I don’t tune into Test Match Special to be told deliberate lies.  This kind of thing is only excusable if it’s the morning of April 1st.  There’s far too much of these kinds of lies maskerading as jokes on the telly.  Now, it seems to be spreading to the radio.  I mean, what next?  Made up cricket scores?  Anouncing that England have won when actually they lost?  Only kidding!  Gotcha!  Bollocks to that.

Coincidentally, later this evening I watched a rerun of Room 101, where one of the guests urged the oblivionising of the excuse of saying only joking.  The claim is that saying “only joking” makes everything that preceded this excuse, no matter what, alright.  I agreed with the Room 101 guest.  No, it doesn’t.  One of these days someone is going to have his head bashed in with a nearby implement following such behaviour, and it is going to be well-deserved.  Also, I trust, recorded for radio or better, television.

A much funnier bit of cricket radio, I thought, was yesterday, when they had father and son Surrey legends Micky and Alec Stewart on.  They’ve just named the Oval pavilion after Micky.  Plus, Micky Stewart recalled his days in the triumphant Surrey team of the nineteen fifties, which I recall vividly as a kid.  They prepared spinning pitches especially for Laker and Lock, apparently.  All the counties had pitches to suit their own bowlers, in those far off days.

Anyway, when the now distinctly elderly Micky was about to leave the commentary box, one of the commentators said: “You won’t be with us much longer.” i.e. much longer with them, in the box.  The commentator had in mind that the answer to the final question he was about to ask needed to be brief.  But before the commentator could clarify his rather unfortunate way of saying what he had been trying to say, and quick as a flash, Micky said: “I feel okay.” Much mirth, including in my kitchen.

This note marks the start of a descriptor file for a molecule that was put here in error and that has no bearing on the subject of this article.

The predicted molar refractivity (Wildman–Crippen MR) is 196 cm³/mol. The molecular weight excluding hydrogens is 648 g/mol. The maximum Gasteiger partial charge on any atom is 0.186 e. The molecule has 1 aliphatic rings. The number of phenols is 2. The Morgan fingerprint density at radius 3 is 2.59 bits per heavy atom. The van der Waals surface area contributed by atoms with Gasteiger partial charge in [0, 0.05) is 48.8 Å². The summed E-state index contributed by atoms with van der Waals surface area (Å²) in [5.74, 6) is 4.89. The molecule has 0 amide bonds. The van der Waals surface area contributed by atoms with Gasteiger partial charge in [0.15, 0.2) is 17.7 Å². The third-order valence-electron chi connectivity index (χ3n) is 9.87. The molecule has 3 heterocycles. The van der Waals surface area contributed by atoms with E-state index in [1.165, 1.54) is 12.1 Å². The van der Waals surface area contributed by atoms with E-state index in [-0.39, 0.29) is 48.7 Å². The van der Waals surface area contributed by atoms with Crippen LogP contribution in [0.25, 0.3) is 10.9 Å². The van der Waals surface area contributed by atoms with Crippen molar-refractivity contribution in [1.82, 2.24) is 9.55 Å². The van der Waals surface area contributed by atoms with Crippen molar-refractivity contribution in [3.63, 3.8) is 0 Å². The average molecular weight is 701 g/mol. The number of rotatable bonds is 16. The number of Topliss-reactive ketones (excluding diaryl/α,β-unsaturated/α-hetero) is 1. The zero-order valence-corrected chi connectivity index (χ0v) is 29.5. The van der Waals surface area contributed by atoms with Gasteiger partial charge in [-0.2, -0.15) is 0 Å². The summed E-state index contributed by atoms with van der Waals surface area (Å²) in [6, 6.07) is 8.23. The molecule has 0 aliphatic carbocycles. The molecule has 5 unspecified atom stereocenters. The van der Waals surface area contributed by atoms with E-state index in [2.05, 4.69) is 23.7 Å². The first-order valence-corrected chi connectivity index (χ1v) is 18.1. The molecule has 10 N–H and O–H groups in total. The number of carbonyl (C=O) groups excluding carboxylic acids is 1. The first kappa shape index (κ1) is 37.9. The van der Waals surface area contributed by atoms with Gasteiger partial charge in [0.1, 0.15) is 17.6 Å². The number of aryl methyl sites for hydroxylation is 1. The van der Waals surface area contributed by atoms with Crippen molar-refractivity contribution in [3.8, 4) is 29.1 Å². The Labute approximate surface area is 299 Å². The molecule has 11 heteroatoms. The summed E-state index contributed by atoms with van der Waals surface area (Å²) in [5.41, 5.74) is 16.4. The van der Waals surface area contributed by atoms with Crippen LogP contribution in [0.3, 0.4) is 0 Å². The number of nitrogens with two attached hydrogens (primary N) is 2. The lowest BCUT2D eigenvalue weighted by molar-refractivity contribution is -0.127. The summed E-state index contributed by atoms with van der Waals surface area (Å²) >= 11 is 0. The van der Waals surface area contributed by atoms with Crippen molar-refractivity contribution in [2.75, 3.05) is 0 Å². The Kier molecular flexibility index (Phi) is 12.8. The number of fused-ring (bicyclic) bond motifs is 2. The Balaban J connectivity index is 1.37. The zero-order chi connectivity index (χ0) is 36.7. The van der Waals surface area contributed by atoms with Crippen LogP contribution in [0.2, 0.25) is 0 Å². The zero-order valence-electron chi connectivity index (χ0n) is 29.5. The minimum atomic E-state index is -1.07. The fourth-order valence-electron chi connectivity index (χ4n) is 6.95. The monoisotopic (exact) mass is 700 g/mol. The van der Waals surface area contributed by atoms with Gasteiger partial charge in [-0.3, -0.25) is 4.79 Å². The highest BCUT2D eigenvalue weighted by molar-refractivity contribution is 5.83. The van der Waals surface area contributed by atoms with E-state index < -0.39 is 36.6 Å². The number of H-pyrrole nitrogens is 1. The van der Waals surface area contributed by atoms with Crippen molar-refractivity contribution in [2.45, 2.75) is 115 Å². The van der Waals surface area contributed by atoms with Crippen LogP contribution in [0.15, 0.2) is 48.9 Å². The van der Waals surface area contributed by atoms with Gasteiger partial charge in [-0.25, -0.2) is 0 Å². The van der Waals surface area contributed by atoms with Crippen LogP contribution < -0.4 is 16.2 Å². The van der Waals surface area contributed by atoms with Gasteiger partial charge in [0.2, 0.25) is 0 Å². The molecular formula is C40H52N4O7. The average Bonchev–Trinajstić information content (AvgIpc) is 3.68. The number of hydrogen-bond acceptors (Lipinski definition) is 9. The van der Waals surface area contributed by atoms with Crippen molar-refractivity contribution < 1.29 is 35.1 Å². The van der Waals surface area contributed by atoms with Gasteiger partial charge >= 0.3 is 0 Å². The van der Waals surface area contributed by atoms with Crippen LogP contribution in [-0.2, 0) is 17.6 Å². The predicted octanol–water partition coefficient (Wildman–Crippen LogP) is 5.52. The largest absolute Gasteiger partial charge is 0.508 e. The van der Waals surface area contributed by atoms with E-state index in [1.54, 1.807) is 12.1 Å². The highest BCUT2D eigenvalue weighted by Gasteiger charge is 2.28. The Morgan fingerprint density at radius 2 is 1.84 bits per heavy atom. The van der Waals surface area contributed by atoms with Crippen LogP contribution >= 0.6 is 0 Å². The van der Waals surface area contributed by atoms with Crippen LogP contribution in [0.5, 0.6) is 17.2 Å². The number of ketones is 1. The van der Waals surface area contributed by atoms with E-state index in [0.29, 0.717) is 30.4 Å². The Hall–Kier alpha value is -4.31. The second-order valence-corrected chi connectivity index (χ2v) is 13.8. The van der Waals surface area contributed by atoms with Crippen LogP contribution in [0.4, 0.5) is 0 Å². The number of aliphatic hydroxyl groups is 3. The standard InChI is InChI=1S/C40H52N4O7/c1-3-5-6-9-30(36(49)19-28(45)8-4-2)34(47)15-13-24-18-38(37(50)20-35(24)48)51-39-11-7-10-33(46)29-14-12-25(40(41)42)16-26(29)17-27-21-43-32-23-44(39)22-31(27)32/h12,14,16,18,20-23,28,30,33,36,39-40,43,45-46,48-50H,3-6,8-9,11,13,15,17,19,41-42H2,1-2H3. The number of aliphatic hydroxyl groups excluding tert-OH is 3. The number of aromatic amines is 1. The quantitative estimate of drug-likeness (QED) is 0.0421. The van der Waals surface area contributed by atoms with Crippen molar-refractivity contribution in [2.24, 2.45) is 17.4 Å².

“I feel okay” was certainly the meaning of what Micky Stewart said, but maybe those weren’t his exact words.  There are lots of other recordings of BBC cricket stuff, but I couldn’t find any recording of this exquisite exchange at the BBC cricket website.  That doesn’t mean it isn’t there, merely that I couldn’t find it.  I hope that such a recording does exist because this exchange deserves to outlive the man who supplied its lightning quick punch line.  Micky Stewart was making a joke about his own imminent death, not inflicting any cruelties or lies on anyone else.

Monday January 02 2017

The party I hosted on New Year’s Eve was rather exclusive.  Nobody was actually forbidden entry.  But I was very late with the invites, and because I feared that so few would be attending, I actually told people that if they wanted a proper, noisy, standing room only do, rather than what actually happened, they ought to steer clear, and that meant that even fewer people came.  But it also took the pressure right off me, because whoever did come had been duly warned.  The fireworks that those still present at midnight looked at and photoed from my roof (see below) were a bit out of the ordinary, but I had not seen that coming and so did not make that a selling point.  Next time round, if there is a next time round.

But, I did have some fun conversations.  And in particular one that has just resulted in this posting at Samizdata, about Shipping Containers.  And about other Things.  Once again, I at first wrote all of this for here, but then transferred two thirds of it to there.